But engaging in both activities produces even better educational outcomes, according to a new German study.
By Tom Jacobs
(Photo: Douglas Pimentel/Flickr)
A deal of research has found that adolescents benefit from both studying music and playing sports. But pursuing such extracurricular activities on top of schoolwork and other responsibilities can be both expensive and time consuming.
If a student is attracted to both, but must choose one or the other, which is the better option?
A first-of-its-kindstudy suggests that if stronger educational outcomes are your goal, music is the better choice. But playing sports also has its benefits — and participating in both appears to be even more academically advantageous.
The study, published in the journal Labour Economics, was conducted by Charlotte Cabane and Michael Lechner of the Swiss Institute for Empirical Economic Research, along with Adrian Hille of the German Institute for Economic Research. They used data from the German Socio-Economic Panel, which provides “a wealth of information” on adolescents and their families.
For most measures, they used a sample of 3,835 17-year-olds, comparing the profiles of those who participate in sports with those who play music.
“The main results indicate that music and sports may indeed have quite different implications,” the researchers conclude. While participating in sports “improves adolescents’ subjective health,” playing music “appears to foster academic performance, and academic ambition, more than doing sports, in particular for girls and children from more highly educated families.”
Music and sports should, at the very least, be on an equal footing.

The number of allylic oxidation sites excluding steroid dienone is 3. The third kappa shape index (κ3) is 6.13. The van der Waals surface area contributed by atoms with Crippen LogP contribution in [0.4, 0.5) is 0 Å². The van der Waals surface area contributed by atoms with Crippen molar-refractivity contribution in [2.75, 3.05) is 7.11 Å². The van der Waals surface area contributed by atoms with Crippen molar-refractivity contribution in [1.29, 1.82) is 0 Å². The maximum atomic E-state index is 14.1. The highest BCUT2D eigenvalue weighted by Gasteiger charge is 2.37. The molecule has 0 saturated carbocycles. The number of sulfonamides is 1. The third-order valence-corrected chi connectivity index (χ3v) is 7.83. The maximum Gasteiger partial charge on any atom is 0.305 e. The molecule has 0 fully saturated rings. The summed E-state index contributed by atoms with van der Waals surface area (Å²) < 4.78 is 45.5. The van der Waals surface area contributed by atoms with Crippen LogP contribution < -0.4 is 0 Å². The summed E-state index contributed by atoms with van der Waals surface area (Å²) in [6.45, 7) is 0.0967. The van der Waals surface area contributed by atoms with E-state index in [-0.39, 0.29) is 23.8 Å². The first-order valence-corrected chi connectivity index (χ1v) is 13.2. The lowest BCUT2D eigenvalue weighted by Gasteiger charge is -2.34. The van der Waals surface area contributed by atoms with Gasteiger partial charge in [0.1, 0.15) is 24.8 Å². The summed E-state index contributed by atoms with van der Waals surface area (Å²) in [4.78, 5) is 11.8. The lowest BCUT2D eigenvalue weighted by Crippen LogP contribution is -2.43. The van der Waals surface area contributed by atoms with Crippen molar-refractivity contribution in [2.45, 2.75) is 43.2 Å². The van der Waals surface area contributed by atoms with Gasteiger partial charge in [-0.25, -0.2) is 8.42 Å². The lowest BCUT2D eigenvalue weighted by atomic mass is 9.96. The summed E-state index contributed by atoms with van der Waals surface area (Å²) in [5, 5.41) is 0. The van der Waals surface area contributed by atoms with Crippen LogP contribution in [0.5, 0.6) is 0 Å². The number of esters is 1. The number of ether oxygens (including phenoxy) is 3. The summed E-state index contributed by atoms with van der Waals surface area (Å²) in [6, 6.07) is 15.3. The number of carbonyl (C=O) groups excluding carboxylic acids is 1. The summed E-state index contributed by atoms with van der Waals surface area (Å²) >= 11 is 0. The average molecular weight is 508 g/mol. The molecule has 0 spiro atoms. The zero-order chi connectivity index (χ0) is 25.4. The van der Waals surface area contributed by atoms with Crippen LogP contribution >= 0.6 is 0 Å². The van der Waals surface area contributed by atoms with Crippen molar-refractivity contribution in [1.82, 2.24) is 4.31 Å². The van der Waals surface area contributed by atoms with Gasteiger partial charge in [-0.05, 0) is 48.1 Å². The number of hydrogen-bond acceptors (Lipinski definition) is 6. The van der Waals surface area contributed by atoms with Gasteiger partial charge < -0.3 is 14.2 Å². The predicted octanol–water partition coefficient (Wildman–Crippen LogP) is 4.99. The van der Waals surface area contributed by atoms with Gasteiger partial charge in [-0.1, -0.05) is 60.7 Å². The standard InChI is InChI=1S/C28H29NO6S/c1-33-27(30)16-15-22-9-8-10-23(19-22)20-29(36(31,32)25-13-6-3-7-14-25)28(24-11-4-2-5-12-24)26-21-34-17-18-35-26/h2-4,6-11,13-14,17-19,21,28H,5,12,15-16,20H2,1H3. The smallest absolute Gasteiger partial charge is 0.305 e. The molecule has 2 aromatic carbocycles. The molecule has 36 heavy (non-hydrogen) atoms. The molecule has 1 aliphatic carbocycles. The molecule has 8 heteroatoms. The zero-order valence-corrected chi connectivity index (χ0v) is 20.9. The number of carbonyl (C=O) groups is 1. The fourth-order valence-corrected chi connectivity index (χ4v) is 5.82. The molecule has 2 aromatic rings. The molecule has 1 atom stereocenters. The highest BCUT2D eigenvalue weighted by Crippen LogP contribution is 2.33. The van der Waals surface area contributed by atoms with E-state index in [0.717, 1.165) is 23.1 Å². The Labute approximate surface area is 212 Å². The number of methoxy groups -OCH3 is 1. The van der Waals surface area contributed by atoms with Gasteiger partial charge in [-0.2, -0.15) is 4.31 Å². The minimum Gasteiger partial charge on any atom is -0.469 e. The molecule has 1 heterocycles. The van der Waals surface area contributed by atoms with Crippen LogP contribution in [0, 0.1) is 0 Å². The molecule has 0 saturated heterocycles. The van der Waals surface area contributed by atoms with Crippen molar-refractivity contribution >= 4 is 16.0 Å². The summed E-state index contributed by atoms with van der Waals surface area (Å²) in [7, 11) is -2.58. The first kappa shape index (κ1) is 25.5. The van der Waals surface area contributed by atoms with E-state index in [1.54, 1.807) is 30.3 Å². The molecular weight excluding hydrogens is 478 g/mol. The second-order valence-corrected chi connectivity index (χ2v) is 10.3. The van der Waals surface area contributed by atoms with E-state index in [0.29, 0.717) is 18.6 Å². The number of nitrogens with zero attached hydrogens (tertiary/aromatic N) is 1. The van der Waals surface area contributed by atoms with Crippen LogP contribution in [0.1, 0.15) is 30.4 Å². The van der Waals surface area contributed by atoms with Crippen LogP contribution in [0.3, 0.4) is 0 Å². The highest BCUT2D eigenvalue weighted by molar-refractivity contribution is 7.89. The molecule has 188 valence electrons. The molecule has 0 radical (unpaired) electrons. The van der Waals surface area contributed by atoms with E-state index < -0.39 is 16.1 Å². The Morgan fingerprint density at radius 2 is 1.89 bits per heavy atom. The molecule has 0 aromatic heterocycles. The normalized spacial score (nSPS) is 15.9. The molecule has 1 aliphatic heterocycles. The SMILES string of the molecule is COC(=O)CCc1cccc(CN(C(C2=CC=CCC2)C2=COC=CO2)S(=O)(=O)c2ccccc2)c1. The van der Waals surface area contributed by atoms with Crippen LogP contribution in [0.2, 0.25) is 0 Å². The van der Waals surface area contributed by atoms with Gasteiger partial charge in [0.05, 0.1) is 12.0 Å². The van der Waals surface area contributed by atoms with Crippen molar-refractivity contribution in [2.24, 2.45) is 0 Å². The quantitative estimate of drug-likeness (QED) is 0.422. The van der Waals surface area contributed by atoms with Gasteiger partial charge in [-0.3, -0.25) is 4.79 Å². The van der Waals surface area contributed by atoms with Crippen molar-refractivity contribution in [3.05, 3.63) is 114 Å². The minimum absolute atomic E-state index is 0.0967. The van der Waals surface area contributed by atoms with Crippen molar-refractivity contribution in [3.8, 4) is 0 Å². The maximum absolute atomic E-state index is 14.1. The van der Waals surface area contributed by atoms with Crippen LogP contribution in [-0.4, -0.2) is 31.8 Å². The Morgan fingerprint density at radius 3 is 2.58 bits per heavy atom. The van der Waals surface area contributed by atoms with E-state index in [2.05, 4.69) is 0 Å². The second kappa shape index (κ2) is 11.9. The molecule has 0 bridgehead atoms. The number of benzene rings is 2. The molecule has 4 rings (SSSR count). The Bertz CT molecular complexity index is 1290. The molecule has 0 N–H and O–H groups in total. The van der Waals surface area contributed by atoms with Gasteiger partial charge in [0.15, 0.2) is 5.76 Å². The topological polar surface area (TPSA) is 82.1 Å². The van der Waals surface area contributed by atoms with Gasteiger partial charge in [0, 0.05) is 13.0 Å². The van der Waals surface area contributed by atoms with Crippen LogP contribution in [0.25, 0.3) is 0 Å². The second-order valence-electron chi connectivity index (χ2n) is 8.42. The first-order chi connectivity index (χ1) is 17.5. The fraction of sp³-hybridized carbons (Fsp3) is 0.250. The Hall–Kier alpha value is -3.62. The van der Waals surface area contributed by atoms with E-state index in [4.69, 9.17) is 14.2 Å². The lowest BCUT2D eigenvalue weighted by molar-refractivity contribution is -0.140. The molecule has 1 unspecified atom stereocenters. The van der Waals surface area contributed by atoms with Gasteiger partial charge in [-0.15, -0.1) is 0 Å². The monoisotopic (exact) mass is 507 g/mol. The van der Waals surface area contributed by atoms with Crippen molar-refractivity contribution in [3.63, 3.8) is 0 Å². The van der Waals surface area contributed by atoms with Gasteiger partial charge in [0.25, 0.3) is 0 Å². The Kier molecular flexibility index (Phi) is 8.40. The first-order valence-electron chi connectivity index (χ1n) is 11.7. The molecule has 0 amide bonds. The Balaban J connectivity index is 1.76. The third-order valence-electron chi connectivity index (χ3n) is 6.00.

“Adolescents who engage in music (as opposed to sports) spend less time watching TV or playing computer games, but more reading books,” they note.
“Musically active adolescents obtain better school grades in languages. This tendency of music leading to better skills exists for most school-achievement and cognitive-skills variables.”
Most, but not all. Surprisingly, the results show sports participants did better in math than music students, although the degree of difference was not statistically significant.
Further analysis produced indications that “doing both activities jointly is more beneficial than just a single one.” In a standard cognitive-skills test, for example, adolescents playing both music and sports outperform those who only participate in one or the other.
“Engaging in both activities, music and sports, improves educational outcomes (more than playing music alone), and reduces smoking by about 10 percentage points, compared to engaging in just one,” the researchers report.
So parents whose kids are on both the soccer team and the school band need not worry that they’re hurting themselves academically. “Quite the opposite,” the researchers conclude.
“Since better academic performance, as well as better health, usually improve future labor-market success (and life satisfaction), parents and children have to consider their preferences with respect to those outcomes when choosing between music and sports,” they add. “Our study does not imply favoring one activity over the other with regard to public funds.”
Well, OK, except that in American schools, art and music departments are much more likely than sports programs to have their importance questioned, and their budgets squeezed. This research suggests music and sports should, at the very least, be on an equal footing.